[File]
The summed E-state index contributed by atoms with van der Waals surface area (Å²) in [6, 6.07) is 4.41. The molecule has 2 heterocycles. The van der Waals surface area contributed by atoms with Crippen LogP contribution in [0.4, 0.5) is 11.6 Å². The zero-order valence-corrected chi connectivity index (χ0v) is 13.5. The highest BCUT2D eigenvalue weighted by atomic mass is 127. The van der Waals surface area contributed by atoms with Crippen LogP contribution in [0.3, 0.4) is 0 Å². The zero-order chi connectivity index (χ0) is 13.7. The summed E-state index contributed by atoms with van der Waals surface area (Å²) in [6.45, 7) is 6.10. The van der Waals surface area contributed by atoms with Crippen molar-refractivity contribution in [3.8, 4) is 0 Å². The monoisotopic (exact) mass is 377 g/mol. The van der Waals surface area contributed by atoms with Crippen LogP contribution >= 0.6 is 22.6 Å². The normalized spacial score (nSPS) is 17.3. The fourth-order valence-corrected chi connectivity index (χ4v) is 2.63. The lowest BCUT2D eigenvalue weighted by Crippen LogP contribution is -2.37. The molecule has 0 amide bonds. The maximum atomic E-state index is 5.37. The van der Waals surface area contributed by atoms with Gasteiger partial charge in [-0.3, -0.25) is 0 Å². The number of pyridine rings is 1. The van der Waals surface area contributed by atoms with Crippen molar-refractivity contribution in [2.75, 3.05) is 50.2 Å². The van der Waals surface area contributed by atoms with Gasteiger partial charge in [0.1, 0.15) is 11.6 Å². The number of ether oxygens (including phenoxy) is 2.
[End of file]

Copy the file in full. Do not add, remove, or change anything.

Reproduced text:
The summed E-state index contributed by atoms with van der Waals surface area (Å²) in [6, 6.07) is 4.41. The molecule has 2 heterocycles. The van der Waals surface area contributed by atoms with Crippen LogP contribution in [0.4, 0.5) is 11.6 Å². The zero-order valence-corrected chi connectivity index (χ0v) is 13.5. The highest BCUT2D eigenvalue weighted by atomic mass is 127. The van der Waals surface area contributed by atoms with Crippen LogP contribution in [0.3, 0.4) is 0 Å². The zero-order chi connectivity index (χ0) is 13.7. The summed E-state index contributed by atoms with van der Waals surface area (Å²) in [6.45, 7) is 6.10. The van der Waals surface area contributed by atoms with Crippen molar-refractivity contribution in [3.8, 4) is 0 Å². The monoisotopic (exact) mass is 377 g/mol. The van der Waals surface area contributed by atoms with Crippen LogP contribution >= 0.6 is 22.6 Å². The normalized spacial score (nSPS) is 17.3. The fourth-order valence-corrected chi connectivity index (χ4v) is 2.63. The lowest BCUT2D eigenvalue weighted by Crippen LogP contribution is -2.37. The molecule has 0 amide bonds. The maximum atomic E-state index is 5.37. The van der Waals surface area contributed by atoms with Gasteiger partial charge in [-0.3, -0.25) is 0 Å². The number of pyridine rings is 1. The van der Waals surface area contributed by atoms with Crippen molar-refractivity contribution in [2.75, 3.05) is 50.2 Å². The van der Waals surface area contributed by atoms with Gasteiger partial charge in [0.1, 0.15) is 11.6 Å². The number of ether oxygens (including phenoxy) is 2.